Outdoor lighting not only provides safety—it also changes the overall look of a space. These open-air fixtures create an atmospheric mise-en-scène. Solar Foscarini Designed by Jean-Marie Massaud for Foscarini, this outdoor light (pictured above) also acts as a surface to place drinks on or gather around. Made with a unique blend of durable polyethylene and porcelain stoneware, the base is fully illuminated, while the stoneware top shields light from below. Halley Vibia A radiating arch of light is illuminated by a slim array of LEDs nested in a frosted lens. The resulting effect is an elegantly diffused, chiaroscuro treatment of light and shadow. Halley is made in three variations: floor-to-floor, floor-to-wall, and floor-to-clamp. Bollards Sonneman Working as an interconnected system of lighting along paths or planted beds, these bollards create a balance of solid geometry and LED illumination. Rectilinear columns form single-sided and double-sided LED-illuminated fixtures that come with myriad options for lenses, caps, and heights. Poppy Northern Lighting Inspired by a field of tall poppies, these outdoor oil lamps by Northern Lighting were crafted in a shape that captures the flowers’ elegant stems and crowns. Poppy is available as a table lamp, a floor lamp, and a lawn light that attaches to the ground with a pin. Made in powder-coated steel, the series is a part of the Unplugged outdoor lighting collection. Oblique Artemide This outdoor collection is inspired by a plant: Like a growing bean sprout, the oblique light head rest on a vertical stem stretching out of the ground. Artemide offers floor- and wall-mounted versions. Ballad Lamp and Stand Fermob Designed by Tristan Lohner, this portable lantern comes in seven bold colors and can be mounted on a stand to become an outdoor floor lamp. With rechargeable LED technology, the light is solar powered.
With Bill de Blasio making traffic regulation a priority of his fledgling administration, new visualizations of traffic injuries across New York City illustrate what the new mayor is up against in attempting to make such incidents a thing of the past. Statistician and Pratt professor Ben Wellington has used open data documenting traffic fatalities and cyclist injuries to generate heat maps of where in the city such events tended to occur in 2013. The resulting images, published on Wellington's blog I Quant NY, paint a somewhat grim image. A map that simply locates each of last year's 3800 reported cyclist injuries is so swarmed as to be rendered largely uninformative when zoomed out. The heat map generated from this diagram points to the Lower East Side of Manhattan and its cross-river neighbor, Williamsburg, as accident hotbeds. Despite these clear visual trends, such developments do not necessarily indict these two areas as more explicitly dangerous for bikers and then other parts of the city as they do not incorporated ridership density. Thus it is possible that these neighborhoods appear swathed in red simply because their streets play host to a higher amount of two-wheeled traffic than other portions of the city. Williamsburg maintains its scarlet presence in a map depicting 2013 traffic deaths. The East Side makes a slightly less conspicuous appearance while northern parts of Manhattan and the Bronx also reveal a proclivity for such incidents. Wellington identifies Brooklyn's Broadway, Queens Boulevard, and Grand Concourse in the Bronx as particularly deadly roadways. If the mayor gets his wish, generating 2014's iterations of these maps will be a far easier task. Nonetheless the images only reinforce the idea that Vision Zero—and the heat-free maps it would create—appears to be quite a lofty goal.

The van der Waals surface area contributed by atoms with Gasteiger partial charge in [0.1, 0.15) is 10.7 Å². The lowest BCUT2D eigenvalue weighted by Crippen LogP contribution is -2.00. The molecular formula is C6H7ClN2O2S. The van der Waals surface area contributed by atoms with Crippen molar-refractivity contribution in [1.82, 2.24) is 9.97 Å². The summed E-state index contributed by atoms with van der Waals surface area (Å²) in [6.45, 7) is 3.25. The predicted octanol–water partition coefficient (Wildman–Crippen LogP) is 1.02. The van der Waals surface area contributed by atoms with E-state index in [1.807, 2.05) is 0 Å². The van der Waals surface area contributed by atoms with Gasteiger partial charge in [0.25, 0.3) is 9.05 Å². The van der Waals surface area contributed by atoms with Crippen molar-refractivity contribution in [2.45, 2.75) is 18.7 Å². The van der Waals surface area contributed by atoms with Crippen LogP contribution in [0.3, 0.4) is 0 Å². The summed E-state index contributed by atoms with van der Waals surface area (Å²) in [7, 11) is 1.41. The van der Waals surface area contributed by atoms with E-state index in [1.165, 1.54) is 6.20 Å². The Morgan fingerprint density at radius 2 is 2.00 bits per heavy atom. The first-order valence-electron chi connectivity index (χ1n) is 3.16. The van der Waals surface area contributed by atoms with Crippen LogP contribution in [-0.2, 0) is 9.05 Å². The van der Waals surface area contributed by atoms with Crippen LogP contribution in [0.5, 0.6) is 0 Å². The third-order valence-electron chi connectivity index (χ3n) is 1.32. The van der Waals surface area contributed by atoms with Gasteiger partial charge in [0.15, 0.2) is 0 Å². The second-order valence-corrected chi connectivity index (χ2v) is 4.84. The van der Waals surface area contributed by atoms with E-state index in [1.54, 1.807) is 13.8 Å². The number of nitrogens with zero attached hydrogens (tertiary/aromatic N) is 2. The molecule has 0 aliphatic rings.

Yesterday, Manhattan District Attorney Robert Morgenthau served an indictment against a dozen employees of a concrete inspection company, which the DA cited for improperly inspecting at least 102 buildings in the city in recent years. According to the Times' account, Testwell, of Ossinning, New York, was "the city's leading concrete-testing firm." AN picked up a copy of the indictment today, and how right the paper of record is. What is striking is the number and range of projects Testwell touched--or didn't, as the case may be. The Times notes three--the Freedom Tower, new Yankees Stadium, and the Gensler-designed Terminal 5 for Jet Blue--and adds that city officials believe all projects to be safe, though the quality of the concrete may be inferior and thus have a shorter lifespan. But the other 99 projects are not just faceless outer borough in-fill. 7 World Trade Center is there, as are a number of high profile projects, including Norman Foster's Hearst Building, Frank Gehry's Beekman Place tower, Polshek's Brooklyn Museum Expansion, FXFowle's One Bryant Park and 11 Times Square, KPF's Goldman Sachs HQ in Batter Park City, and the new Greek and Roman Gallery's at the Met by Beyer Blinder Belle. (The indictment [we've linked a PDF of the list below] lists the gallery as MoMA, but that can't be right. Not surprisingly, roughly half the projects are nondescript luxury condo projects--10 Barclay, 150 Lafeyette, 801 Amsterdam, Latitude Riverdale--not unlike the majority of construction work in the city during the recent boom. A number of government projects, big and small, local and federal, are listed, including Brooklyn Borough Hall, I.S. 303, Thurgood Marshall Federal Courthouse, as well as a number of collegiate buildings. Perhaps most unsettling, safe or otherwise, are the infrastructure projects the company worked on, such as the Second Avenue subway, New Rochelle MetroNorth station, and, scariest of all, the deck replacement of the Triborough Bridge. There are a few oddballs, too:the USS Intrepid's refurbished Pier 86, the Pier 90 cruise terminal, the massive Xanadu commercial complex at the Meadowlands. The Testwell 102